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We Fight for the Business Users! Blog Feature
John Zimmerer

By: John Zimmerer on January 26th, 2016

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We Fight for the Business Users!

Customer Experience

In customer experience management, there’s little dispute that the customer comes first. Everything you do should serve the customer’s needs and improve his or her experience with your brand, products and services in some way. Why? Because satisfied customers are loyal customers who buy again and spread positive word of mouth about your brand, which is the most valuable kind of marketing in our modern connected marketplace.

Those of us who make tools to connect you with your customers must keep ourselves focused on this philosophy as well – but in our case, the customer is you, the enterprise software user. At Topdown, our development strategy is built around the idea of putting the business user first. Here’s what we mean by that.

Topdown evoking the movie Tron

Original Tron-inspired artwork copyright 2016 by JD Hancock and used by permission of the artist.

We’re developing our new customer communications management (CCM) solution using a unique process. We have combined the principles of design thinking, lean and agile development, and product co-creation and open innovation (sometimes referred to as crowdsourcing) in order to inject the voice of the customer into our product development process. We want to make sure that the product we’re developing includes only the features and functions that real-world customers (i.e., business users) actually want/need.

We believe this development methodology to be unique – as far as we know we are the only software vendor using it…at least in the CCM space.

A Little History of Software Development

For decades, enterprise software development was done in monolithic fashion. Large teams of engineers met to establish product requirements, perform analysis resulting in models and schema, and design the software architecture before coding, testing, debugging and deploying the results. This is called the waterfall model, and it produced giant software packages that were years in the making, with a large chunk of time spent on planning alone. As conditions continued to rapidly change in hardware capabilities, virtualization and enterprise IT architecture, the software development process needed to get faster and more flexible to keep up.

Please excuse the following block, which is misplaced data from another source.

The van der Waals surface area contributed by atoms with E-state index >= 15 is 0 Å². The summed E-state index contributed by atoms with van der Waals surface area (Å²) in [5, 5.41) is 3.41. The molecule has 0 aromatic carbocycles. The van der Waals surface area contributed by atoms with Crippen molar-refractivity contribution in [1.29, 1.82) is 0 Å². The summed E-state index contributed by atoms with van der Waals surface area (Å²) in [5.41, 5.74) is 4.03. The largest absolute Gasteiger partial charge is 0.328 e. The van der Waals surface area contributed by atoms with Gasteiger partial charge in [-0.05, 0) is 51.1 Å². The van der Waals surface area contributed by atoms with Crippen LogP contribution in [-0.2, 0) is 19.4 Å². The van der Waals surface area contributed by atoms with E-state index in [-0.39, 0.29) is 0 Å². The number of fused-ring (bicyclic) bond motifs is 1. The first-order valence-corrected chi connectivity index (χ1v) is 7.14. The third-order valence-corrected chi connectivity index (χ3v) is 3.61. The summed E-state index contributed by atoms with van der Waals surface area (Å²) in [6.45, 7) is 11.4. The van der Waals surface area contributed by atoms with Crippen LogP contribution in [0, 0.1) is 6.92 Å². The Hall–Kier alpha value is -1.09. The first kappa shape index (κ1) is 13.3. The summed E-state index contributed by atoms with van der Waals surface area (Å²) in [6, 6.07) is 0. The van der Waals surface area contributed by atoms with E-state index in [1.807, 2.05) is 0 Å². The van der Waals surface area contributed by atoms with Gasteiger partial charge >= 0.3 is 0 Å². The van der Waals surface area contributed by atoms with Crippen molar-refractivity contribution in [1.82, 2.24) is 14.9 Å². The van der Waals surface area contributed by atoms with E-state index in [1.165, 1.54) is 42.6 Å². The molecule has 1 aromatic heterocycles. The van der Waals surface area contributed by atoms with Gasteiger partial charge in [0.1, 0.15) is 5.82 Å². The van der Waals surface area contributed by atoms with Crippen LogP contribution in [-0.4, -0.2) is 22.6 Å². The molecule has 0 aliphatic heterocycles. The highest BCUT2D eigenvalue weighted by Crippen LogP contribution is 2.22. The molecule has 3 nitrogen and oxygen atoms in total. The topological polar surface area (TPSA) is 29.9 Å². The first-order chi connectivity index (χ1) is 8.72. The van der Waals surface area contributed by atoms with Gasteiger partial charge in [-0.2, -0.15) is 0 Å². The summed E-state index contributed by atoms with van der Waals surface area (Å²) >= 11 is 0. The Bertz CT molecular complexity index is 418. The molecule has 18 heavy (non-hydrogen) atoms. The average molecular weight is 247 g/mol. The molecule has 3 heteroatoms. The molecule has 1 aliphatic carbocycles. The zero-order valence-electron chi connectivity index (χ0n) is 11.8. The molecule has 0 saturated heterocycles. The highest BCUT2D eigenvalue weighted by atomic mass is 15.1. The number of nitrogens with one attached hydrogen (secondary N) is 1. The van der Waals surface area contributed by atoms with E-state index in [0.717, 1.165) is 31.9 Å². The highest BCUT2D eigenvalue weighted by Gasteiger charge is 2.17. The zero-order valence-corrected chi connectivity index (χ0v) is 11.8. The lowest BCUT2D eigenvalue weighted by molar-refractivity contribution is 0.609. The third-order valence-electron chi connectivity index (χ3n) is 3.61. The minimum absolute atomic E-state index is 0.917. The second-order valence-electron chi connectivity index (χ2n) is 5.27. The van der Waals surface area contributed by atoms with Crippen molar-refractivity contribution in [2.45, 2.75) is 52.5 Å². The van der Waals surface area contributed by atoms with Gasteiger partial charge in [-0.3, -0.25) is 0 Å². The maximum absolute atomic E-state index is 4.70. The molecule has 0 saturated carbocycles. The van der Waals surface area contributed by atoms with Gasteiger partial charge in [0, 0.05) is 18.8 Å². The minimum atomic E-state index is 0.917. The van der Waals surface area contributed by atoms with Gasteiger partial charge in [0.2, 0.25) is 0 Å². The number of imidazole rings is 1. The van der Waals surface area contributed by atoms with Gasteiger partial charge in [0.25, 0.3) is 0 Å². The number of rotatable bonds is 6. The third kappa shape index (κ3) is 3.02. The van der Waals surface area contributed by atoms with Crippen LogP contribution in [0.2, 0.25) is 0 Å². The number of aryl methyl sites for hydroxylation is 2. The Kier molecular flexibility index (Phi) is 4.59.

In February of 2001, a group of seventeen software development professionals got together to create an alternative to “documentation-driven, heavyweight software development processes” like the waterfall method. The result was the Manifesto for Agile Software Development, which turned out to be a game-changer. And just a couple of years later, lean software development came into vogue. It combines the agile principles with the Japanese concepts of kanban (with a scrum board instead of parts bins) and kaizen, or continuous improvement.

I would summarize lean and agile software development as “empower[ing] a development team to think, plan, develop, ask, and iterate as quickly and efficiently as they can.” Developers move in fast “sprints,” the goal of which is to spend just one to three weeks to come up with a discrete piece of the larger vision – a piece that is complete and functional if not yet elegant or refined – instead of trying to proverbially swallow the elephant whole and produce the entire monolithic software package at once.

How Lean and Agile Development Benefits Business Users

By working in sprints and alternating design sprints with development sprints, we’re ensuring that we don’t lose sight of the users’ needs. By forcing function to follow form, we’re ensuring that users’ needs come first.

We’re conducting a beta program of sorts with real business users in conjunction with our design and development sprints to ensure that we remain responsive to usability drivers in real time. As a result, we won’t be able to get too far down a wrong path before this self-correcting process brings us back to where you, our users, need us to be. Already, we’re building in UX features that our user-centered design process indicates CCM users want and need, such as a more streamlined visual interface, minimal clicking and movement among screens, and smooth interoperability of components.

The end result will be simplicity of form and function. Users will (hopefully) be blissfully unaware of how the sausage is being made and just enjoy an application with a consistent user interface, created to make life easier and communications better. That’s the definition of a great customer experience, isn’t it?

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